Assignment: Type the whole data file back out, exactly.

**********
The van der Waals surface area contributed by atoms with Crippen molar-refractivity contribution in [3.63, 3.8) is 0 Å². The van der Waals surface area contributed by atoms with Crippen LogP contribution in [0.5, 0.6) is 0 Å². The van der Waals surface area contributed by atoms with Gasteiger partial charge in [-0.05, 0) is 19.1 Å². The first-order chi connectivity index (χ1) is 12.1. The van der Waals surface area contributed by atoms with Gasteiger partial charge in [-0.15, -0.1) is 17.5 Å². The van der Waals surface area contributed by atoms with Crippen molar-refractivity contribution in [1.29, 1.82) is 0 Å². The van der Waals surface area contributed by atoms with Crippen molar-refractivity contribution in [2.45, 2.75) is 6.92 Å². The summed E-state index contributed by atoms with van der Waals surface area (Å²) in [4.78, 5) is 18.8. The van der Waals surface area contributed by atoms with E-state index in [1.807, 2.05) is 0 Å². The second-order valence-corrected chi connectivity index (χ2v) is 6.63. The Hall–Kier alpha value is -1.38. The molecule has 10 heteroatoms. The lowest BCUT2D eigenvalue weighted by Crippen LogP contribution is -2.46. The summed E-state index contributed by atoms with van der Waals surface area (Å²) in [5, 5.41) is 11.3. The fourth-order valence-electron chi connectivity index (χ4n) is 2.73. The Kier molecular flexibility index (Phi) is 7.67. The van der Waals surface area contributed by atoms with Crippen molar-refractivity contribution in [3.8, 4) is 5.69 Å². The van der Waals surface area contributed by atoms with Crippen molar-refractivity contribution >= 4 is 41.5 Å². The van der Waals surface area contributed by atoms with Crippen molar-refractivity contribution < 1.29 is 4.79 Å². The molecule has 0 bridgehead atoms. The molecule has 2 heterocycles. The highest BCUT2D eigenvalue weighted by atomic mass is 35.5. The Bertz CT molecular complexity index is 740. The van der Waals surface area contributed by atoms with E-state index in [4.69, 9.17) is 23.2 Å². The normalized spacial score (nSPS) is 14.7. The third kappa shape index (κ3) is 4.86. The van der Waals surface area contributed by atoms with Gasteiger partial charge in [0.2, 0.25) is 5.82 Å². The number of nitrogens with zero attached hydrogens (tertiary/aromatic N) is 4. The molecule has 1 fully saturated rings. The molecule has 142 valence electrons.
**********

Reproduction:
The van der Waals surface area contributed by atoms with Crippen molar-refractivity contribution in [3.63, 3.8) is 0 Å². The van der Waals surface area contributed by atoms with Crippen LogP contribution in [0.5, 0.6) is 0 Å². The van der Waals surface area contributed by atoms with Gasteiger partial charge in [-0.05, 0) is 19.1 Å². The first-order chi connectivity index (χ1) is 12.1. The van der Waals surface area contributed by atoms with Gasteiger partial charge in [-0.15, -0.1) is 17.5 Å². The van der Waals surface area contributed by atoms with Crippen molar-refractivity contribution in [1.29, 1.82) is 0 Å². The van der Waals surface area contributed by atoms with Crippen molar-refractivity contribution in [2.45, 2.75) is 6.92 Å². The summed E-state index contributed by atoms with van der Waals surface area (Å²) in [4.78, 5) is 18.8. The van der Waals surface area contributed by atoms with E-state index in [1.807, 2.05) is 0 Å². The second-order valence-corrected chi connectivity index (χ2v) is 6.63. The Hall–Kier alpha value is -1.38. The molecule has 10 heteroatoms. The lowest BCUT2D eigenvalue weighted by Crippen LogP contribution is -2.46. The summed E-state index contributed by atoms with van der Waals surface area (Å²) in [5, 5.41) is 11.3. The fourth-order valence-electron chi connectivity index (χ4n) is 2.73. The Kier molecular flexibility index (Phi) is 7.67. The van der Waals surface area contributed by atoms with Crippen molar-refractivity contribution in [3.8, 4) is 5.69 Å². The van der Waals surface area contributed by atoms with Crippen molar-refractivity contribution >= 4 is 41.5 Å². The van der Waals surface area contributed by atoms with Crippen molar-refractivity contribution < 1.29 is 4.79 Å². The molecule has 0 bridgehead atoms. The molecule has 2 heterocycles. The highest BCUT2D eigenvalue weighted by atomic mass is 35.5. The Bertz CT molecular complexity index is 740. The van der Waals surface area contributed by atoms with E-state index in [4.69, 9.17) is 23.2 Å². The normalized spacial score (nSPS) is 14.7. The third kappa shape index (κ3) is 4.86. The van der Waals surface area contributed by atoms with Gasteiger partial charge in [0.2, 0.25) is 5.82 Å². The number of nitrogens with zero attached hydrogens (tertiary/aromatic N) is 4. The molecule has 1 fully saturated rings. The molecule has 142 valence electrons.